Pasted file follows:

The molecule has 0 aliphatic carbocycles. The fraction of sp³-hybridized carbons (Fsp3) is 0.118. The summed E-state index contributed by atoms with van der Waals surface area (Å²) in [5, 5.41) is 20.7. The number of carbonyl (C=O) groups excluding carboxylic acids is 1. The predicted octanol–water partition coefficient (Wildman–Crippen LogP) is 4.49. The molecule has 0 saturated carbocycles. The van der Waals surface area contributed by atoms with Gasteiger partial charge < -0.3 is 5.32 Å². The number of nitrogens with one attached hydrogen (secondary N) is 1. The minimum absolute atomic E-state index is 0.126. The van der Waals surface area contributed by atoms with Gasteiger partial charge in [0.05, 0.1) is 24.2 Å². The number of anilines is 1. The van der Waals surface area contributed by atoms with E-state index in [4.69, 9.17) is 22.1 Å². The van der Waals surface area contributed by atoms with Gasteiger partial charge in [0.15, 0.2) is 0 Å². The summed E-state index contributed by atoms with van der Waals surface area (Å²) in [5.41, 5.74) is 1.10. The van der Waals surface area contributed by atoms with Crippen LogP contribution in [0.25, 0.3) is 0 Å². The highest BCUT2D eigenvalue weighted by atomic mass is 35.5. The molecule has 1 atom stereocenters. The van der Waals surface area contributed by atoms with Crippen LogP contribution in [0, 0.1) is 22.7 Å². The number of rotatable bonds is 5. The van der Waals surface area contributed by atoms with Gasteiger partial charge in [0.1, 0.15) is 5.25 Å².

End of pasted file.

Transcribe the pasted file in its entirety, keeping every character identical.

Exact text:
The molecule has 0 aliphatic carbocycles. The fraction of sp³-hybridized carbons (Fsp3) is 0.118. The summed E-state index contributed by atoms with van der Waals surface area (Å²) in [5, 5.41) is 20.7. The number of carbonyl (C=O) groups excluding carboxylic acids is 1. The predicted octanol–water partition coefficient (Wildman–Crippen LogP) is 4.49. The molecule has 0 saturated carbocycles. The van der Waals surface area contributed by atoms with Gasteiger partial charge < -0.3 is 5.32 Å². The number of nitrogens with one attached hydrogen (secondary N) is 1. The minimum absolute atomic E-state index is 0.126. The van der Waals surface area contributed by atoms with Gasteiger partial charge in [0.05, 0.1) is 24.2 Å². The number of anilines is 1. The van der Waals surface area contributed by atoms with E-state index in [4.69, 9.17) is 22.1 Å². The van der Waals surface area contributed by atoms with Gasteiger partial charge in [0.15, 0.2) is 0 Å². The summed E-state index contributed by atoms with van der Waals surface area (Å²) in [5.41, 5.74) is 1.10. The van der Waals surface area contributed by atoms with Crippen LogP contribution in [0.25, 0.3) is 0 Å². The highest BCUT2D eigenvalue weighted by atomic mass is 35.5. The molecule has 1 atom stereocenters. The van der Waals surface area contributed by atoms with Crippen LogP contribution in [0, 0.1) is 22.7 Å². The number of rotatable bonds is 5. The van der Waals surface area contributed by atoms with Gasteiger partial charge in [0.1, 0.15) is 5.25 Å².